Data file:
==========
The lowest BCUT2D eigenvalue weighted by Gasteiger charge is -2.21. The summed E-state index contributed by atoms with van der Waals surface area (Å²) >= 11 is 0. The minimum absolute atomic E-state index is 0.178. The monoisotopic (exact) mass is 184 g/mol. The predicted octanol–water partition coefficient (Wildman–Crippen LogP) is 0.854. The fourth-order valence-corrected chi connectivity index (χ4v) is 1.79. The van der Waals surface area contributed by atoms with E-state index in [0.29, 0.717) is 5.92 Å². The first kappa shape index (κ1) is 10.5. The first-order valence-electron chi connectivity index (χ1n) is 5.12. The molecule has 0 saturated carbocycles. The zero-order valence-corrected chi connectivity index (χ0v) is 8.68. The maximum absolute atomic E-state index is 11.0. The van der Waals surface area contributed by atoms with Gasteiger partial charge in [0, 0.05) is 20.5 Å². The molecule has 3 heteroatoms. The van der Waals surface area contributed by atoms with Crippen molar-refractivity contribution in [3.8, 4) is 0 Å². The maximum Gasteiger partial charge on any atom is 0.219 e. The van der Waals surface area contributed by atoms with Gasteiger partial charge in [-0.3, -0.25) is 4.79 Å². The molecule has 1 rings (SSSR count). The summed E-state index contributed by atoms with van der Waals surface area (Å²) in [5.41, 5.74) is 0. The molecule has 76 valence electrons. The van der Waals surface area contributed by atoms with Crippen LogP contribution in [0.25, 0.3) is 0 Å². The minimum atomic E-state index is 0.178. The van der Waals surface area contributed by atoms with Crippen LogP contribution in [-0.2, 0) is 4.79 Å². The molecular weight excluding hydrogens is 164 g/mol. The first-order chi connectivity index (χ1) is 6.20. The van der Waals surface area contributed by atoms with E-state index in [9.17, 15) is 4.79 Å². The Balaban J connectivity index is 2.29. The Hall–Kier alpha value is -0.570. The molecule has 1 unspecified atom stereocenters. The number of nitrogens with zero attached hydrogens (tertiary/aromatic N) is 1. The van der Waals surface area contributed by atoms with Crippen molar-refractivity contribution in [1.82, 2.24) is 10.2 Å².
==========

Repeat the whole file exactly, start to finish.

The lowest BCUT2D eigenvalue weighted by Gasteiger charge is -2.21. The summed E-state index contributed by atoms with van der Waals surface area (Å²) >= 11 is 0. The minimum absolute atomic E-state index is 0.178. The monoisotopic (exact) mass is 184 g/mol. The predicted octanol–water partition coefficient (Wildman–Crippen LogP) is 0.854. The fourth-order valence-corrected chi connectivity index (χ4v) is 1.79. The van der Waals surface area contributed by atoms with E-state index in [0.29, 0.717) is 5.92 Å². The first kappa shape index (κ1) is 10.5. The first-order valence-electron chi connectivity index (χ1n) is 5.12. The molecule has 0 saturated carbocycles. The zero-order valence-corrected chi connectivity index (χ0v) is 8.68. The maximum absolute atomic E-state index is 11.0. The van der Waals surface area contributed by atoms with Gasteiger partial charge in [0, 0.05) is 20.5 Å². The molecule has 3 heteroatoms. The van der Waals surface area contributed by atoms with Crippen molar-refractivity contribution in [3.8, 4) is 0 Å². The maximum Gasteiger partial charge on any atom is 0.219 e. The van der Waals surface area contributed by atoms with Gasteiger partial charge in [-0.3, -0.25) is 4.79 Å². The molecule has 1 rings (SSSR count). The summed E-state index contributed by atoms with van der Waals surface area (Å²) in [5.41, 5.74) is 0. The molecule has 76 valence electrons. The van der Waals surface area contributed by atoms with Crippen LogP contribution in [0.25, 0.3) is 0 Å². The minimum atomic E-state index is 0.178. The van der Waals surface area contributed by atoms with Crippen LogP contribution in [-0.2, 0) is 4.79 Å². The molecular weight excluding hydrogens is 164 g/mol. The first-order chi connectivity index (χ1) is 6.20. The van der Waals surface area contributed by atoms with E-state index in [9.17, 15) is 4.79 Å². The Balaban J connectivity index is 2.29. The Hall–Kier alpha value is -0.570. The molecule has 1 unspecified atom stereocenters. The number of nitrogens with zero attached hydrogens (tertiary/aromatic N) is 1. The van der Waals surface area contributed by atoms with Crippen molar-refractivity contribution in [1.82, 2.24) is 10.2 Å².